“I try not to talk about it because it's unfashionable for men to have body image issues. Society is acutely aware of how unrealistic their demands are on women's appearances, but you never think how much pressure you put on a man. I spend hours in aerobics classes, arms behind my back and undulating on my belly. I've paid thousands for skin creams and mud treatments without a single scale to show for it. There's a surgery to bifurcate your tongue if you want to half-ass it. Truth is, science won't ever give you a reptilian mouth. The funding isn't there. It isn’t profitable enough. Now you're going to tell me I'm silly, that I'm too hard on myself, that nobody expects me to become a snake. Ride the rails in my shoes for just one day. How they stare at me while I’m trying to coil in my chair. They're all thinking, "What a worthless cobra he makes." But none of them are willing to help me become whole!

Sunday, August 25, 2013

Do Readers Actually Want Character Development?

According to Jack Miles,
even He changes.
This post was inspired by a Reddit thread questioning if Fantasy readers actually liked character development. The original poster, bradbeaulieu, had been on a panel where Patrick Rothfuss had taken the devil's advocate position that Fantasy readers didn't abide much character change. It had to be at least a little capricious given that Rothfuss's famous Kingkiller Chronicle is about a young Mary Sue turning into a broken old man.

To me, it depends greatly on the kind of character, circumstance and length of the novel. Flowers for Algernon without character development is a ridiculous idea. He has to change - the development is the plot, the gimmick, the engine for social criticism and introspection, and for the experiment of the prose. Its fame is largely from readers having strong reactions to the character development, and whether they prefer his rise or fall in intellect, or hopefully, having deeper reactions than just "liking" it.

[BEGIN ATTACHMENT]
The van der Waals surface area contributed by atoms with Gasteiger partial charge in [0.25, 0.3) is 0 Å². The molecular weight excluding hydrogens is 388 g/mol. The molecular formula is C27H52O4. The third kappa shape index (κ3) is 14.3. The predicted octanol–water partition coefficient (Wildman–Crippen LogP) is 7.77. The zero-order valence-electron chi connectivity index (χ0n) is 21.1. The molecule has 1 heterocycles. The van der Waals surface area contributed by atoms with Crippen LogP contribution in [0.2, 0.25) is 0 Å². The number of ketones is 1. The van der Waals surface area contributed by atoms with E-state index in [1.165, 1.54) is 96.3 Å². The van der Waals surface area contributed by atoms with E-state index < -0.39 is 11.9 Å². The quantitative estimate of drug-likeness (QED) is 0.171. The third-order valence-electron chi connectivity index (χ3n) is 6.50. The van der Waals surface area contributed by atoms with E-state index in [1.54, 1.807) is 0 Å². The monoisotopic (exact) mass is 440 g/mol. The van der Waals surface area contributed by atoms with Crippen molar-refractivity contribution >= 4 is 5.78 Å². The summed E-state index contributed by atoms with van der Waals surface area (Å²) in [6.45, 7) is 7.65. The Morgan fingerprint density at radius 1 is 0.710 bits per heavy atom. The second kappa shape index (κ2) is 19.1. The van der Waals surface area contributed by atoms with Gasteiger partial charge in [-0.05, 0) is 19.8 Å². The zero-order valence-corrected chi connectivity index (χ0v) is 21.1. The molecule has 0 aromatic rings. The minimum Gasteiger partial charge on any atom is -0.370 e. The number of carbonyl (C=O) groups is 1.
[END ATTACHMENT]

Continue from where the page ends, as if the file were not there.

That extreme example points us toward how good change typically works: being appropriate to the personality and circumstance. I don't want Bilbo Baggins giving into blood lust and singing war songs. He adapts to his circumstances, is forced to assert himself more, grows confident and capable, but is still timid, anxious, and by the end of the The Hobbit, is actually opposed to the greed that stirred him in the beginning. He is a better person for going through this arc, and the novel far much richer for it. If he became a ranty pacifist, it would have gone too far in that direction. If he became just another warrior Thorin could rely on, it would have gone in a less imaginative and compassionate direction and damaged the book. Bilbo goes through changes that we buy and that help the book.

Brad wondered if audiences didn't only like certain kinds of change, specifically positive change. Certainly Bilbo changes towards the heroic or the moral. Yet audiences love Batman and Breaking Bad, which are respectively about an innocent boy becoming destructively consumed with revenge, and a cancer patient becoming a meth tyrant. A frightening number of Breaking Bad fans are still rooting for Walter White in the final season, more attached to him than ever. My brother is one of them.

While I want Walter to fall from disgrace, his development has been superb and worthy of the attention its gotten. Breaking Bad is originally about Walter White's transformations, and the stages of his character are earned. That's what I want. Gandalf can be the same guy all the time for his role and his personality traits, and I won't mind. Lupin the 3rd can always be that lecherous thief. But an affecting novel usually puts its characters through some sort of development, or at least reveals more of who and how they are over time. The notion of readers being opposed to character development scares me more than any change itself.